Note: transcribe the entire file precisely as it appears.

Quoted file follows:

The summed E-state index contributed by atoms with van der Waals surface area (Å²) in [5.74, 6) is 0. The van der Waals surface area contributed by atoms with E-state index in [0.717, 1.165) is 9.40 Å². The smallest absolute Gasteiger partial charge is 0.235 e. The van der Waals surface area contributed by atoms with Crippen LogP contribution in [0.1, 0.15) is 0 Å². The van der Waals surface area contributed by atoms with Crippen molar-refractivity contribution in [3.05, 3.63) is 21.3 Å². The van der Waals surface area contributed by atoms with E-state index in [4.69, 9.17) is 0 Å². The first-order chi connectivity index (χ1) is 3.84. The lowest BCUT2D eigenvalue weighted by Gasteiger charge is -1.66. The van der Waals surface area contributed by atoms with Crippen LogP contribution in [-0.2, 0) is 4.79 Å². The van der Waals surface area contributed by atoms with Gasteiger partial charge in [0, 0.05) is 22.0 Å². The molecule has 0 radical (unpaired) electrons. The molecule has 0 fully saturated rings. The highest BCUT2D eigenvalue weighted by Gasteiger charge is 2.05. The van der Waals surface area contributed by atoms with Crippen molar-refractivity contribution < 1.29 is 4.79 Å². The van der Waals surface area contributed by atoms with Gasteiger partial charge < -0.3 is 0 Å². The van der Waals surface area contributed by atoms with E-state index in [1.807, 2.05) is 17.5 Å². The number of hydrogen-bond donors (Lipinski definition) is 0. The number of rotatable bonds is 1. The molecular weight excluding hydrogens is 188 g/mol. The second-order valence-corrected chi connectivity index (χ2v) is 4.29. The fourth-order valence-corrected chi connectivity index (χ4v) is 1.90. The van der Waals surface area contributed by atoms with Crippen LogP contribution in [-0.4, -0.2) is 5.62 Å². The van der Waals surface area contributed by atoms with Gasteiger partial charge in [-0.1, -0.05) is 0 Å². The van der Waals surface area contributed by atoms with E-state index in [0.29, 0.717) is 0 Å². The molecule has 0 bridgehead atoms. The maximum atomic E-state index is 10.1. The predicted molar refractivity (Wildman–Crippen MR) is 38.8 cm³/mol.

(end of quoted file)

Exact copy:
The summed E-state index contributed by atoms with van der Waals surface area (Å²) in [5.74, 6) is 0. The van der Waals surface area contributed by atoms with E-state index in [0.717, 1.165) is 9.40 Å². The smallest absolute Gasteiger partial charge is 0.235 e. The van der Waals surface area contributed by atoms with Crippen LogP contribution in [0.1, 0.15) is 0 Å². The van der Waals surface area contributed by atoms with Crippen molar-refractivity contribution in [3.05, 3.63) is 21.3 Å². The van der Waals surface area contributed by atoms with E-state index in [4.69, 9.17) is 0 Å². The first-order chi connectivity index (χ1) is 3.84. The lowest BCUT2D eigenvalue weighted by Gasteiger charge is -1.66. The van der Waals surface area contributed by atoms with Crippen LogP contribution in [-0.2, 0) is 4.79 Å². The van der Waals surface area contributed by atoms with Gasteiger partial charge in [0, 0.05) is 22.0 Å². The molecule has 0 radical (unpaired) electrons. The molecule has 0 fully saturated rings. The highest BCUT2D eigenvalue weighted by Gasteiger charge is 2.05. The van der Waals surface area contributed by atoms with Crippen molar-refractivity contribution < 1.29 is 4.79 Å². The van der Waals surface area contributed by atoms with Gasteiger partial charge < -0.3 is 0 Å². The van der Waals surface area contributed by atoms with E-state index in [1.807, 2.05) is 17.5 Å². The number of hydrogen-bond donors (Lipinski definition) is 0. The number of rotatable bonds is 1. The molecular weight excluding hydrogens is 188 g/mol. The second-order valence-corrected chi connectivity index (χ2v) is 4.29. The fourth-order valence-corrected chi connectivity index (χ4v) is 1.90. The van der Waals surface area contributed by atoms with Crippen LogP contribution in [-0.4, -0.2) is 5.62 Å². The van der Waals surface area contributed by atoms with Gasteiger partial charge in [-0.1, -0.05) is 0 Å². The van der Waals surface area contributed by atoms with E-state index in [0.29, 0.717) is 0 Å². The molecule has 0 bridgehead atoms. The maximum atomic E-state index is 10.1. The predicted molar refractivity (Wildman–Crippen MR) is 38.8 cm³/mol.